Old? Yes. Old-fashioned? Hardly. Albert Maysles profiles a one-of-a-kind New Yorker in ‘Iris’

April 16, 2015

By Matthew E. Milliken
MEMwrites.wordpress.com
April 16, 2015

Before the audience gets a glimpse of Iris Apfel, the subject of Albert Maysles’ recently released documentary, it hears her.

More precisely, the audience hears the bangles and necklaces Apfel wears as they gently click against one another.

Perhaps it’s a good thing that the late Maysles prepares us for our first look at the nonagenarian featured in Iris. If the aesthetic of this unlikely fashion icon could be summarized in one sentence, it would be, Nothing succeeds like excess. She seems to be wearing no fewer than three different necklaces and half a dozen bracelets at any one time, and her trademark oversized glasses all but openly dare the onlooker not to gawk.

Apfel’s homes seem to be bursting with clothing and knickknacks, all as vibrant and whimsical and over-the-top as her outfits. And yes, I meant homes: Iris and her husband, Carl Apfel, founded Old World Weavers, an enormously successful textile business that, among other things, contributed to White House design projects under nine presidents. They also, we later see, have an enormous warehouse stuffed with castoff treasures.

Personality-wise, the brassy Apfel seems to be almost as in-your-face as her clothing and decor. And yet, Iris succeeds because Apfel has an inimitable, undeniable charm.

As Maysles tells it, Apfel started transforming from largely obscure (at least to the general public) retiree into a fashion guru about 10 years ago. After an exhibition fell through at virtually the last minute, a friend at the Metropolitan Museum of Art in Apfel’s home city, New York, asked to display selections from Iris’s extensive collection of costume jewelry.

The exhibition became a surprise hit, leading to adoring press coverage and headlines designating Apfel the new 80-something starlet. She launched her own line of accessories, became a sought-after fashion consultant, and inspired at least one Bergdorf Goodman display window show.

Iris contains a bit of biography and shares snippets of Apfel’s design philosophy, and it features a few talking heads who discuss her impact on the fashion scene. But for the most part, the movie just puts the woman’s personality on display.

Apfel seems genuinely engaged with the people around her, more so than many people her age. She also seems more genuine than some of those around her, in particular but not exclusively the TV shopping network host who’s briefly seen gushing over Apfel’s every pronouncement.

Her sense of humor is pretty keen, too. After her nephew reported hearing visitors to Apfel’s costume jewelry museum speculate that she was dead, she instructed him to say: “My auntie’s very much alive; she’s just walking around to save funeral costs.”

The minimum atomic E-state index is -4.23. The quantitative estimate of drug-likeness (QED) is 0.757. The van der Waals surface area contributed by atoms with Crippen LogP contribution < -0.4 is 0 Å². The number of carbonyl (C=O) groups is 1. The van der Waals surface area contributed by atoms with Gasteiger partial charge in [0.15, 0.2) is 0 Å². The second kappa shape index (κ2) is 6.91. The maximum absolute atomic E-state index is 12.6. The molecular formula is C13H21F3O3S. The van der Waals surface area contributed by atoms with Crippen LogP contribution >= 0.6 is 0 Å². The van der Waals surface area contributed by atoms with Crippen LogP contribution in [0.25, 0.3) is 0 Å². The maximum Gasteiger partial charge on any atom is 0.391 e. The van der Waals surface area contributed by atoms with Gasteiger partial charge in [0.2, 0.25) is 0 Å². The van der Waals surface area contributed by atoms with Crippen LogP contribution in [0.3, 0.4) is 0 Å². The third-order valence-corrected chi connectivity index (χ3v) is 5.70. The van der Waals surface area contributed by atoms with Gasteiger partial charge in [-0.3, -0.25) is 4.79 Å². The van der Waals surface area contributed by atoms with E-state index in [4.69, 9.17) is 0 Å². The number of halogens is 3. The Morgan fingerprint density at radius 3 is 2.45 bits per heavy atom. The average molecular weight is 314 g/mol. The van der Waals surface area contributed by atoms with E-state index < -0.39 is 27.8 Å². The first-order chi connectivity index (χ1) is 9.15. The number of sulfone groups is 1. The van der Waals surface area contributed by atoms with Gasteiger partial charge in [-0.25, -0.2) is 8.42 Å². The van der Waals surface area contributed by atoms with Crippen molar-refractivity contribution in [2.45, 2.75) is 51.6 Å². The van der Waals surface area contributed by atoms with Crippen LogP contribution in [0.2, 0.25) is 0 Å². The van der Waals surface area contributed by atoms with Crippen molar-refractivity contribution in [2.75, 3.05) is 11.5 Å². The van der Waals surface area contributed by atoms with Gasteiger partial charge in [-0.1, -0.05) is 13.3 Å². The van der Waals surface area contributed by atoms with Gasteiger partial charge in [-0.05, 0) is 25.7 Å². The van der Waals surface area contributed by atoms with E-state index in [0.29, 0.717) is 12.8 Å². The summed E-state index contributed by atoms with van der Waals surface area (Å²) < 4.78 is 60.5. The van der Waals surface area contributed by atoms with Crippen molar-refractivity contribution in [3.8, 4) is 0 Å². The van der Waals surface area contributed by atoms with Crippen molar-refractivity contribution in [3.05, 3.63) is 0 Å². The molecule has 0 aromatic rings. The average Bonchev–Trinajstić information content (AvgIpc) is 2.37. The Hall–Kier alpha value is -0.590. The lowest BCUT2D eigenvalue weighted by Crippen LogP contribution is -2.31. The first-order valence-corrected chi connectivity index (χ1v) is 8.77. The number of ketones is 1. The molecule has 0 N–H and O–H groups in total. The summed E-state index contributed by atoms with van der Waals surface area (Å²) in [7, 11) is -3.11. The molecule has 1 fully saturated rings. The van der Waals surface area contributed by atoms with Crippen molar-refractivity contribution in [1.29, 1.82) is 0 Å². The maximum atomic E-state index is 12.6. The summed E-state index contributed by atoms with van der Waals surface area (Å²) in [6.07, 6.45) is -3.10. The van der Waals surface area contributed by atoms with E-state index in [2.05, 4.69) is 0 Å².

The specter of death lends Iris a gravity that it might have lacked had Maysles filmed the picture before he and Apfel reached a certain age. Carl, who celebrates his 100th birthday in front of Maysles’s camera, falls at some point after the documentary begins, much to Iris’s distress. With her impending mortality in mind, she arranges to donate some of her belongings to a museum. And a few viewers, watching Iris, will be only too aware that it’s one of the director’s last works. (That point is driven home by the film’s final shot, in which director and subject sit side by side, with the latter maternally inquiring about the comfort of the former.)

For me, Iris summoned a number of personal memories, some of them fragmentary — almost primal sensory impressions, really. My family never traveled in circles remotely like those of the Apfels, or not that I know of, and their style aesthetics were far more restrained than Iris’s.

Yet seeing Iris in her twilight, I was reminded me of my grandmothers, both of whom died years ago. For me, in a way, Sarah and Kappy embodied New York City, much as Iris Apfel seems to for her admirers. They were beloved originals, and even if they weren’t as widely known as Iris, they were still irreplaceable — just like her.

Fortunately, Maysles’s movie captures a sense of this Big Apple original. And while I initially found Iris off-putting, in the end, I was grateful that it allowed me to get to know this remarkable woman.

Author’s note: Please see the latter part of this post for details about my attendance at the 2015 Full Frame Documentary Film Festival, which is due to a generous gift from a friend. Also, although I always strive for accuracy, I did not take notes during 2015 festival screenings. I apologize in advance if I’ve muffed any dialogue, names or other details in my write-ups. MEM

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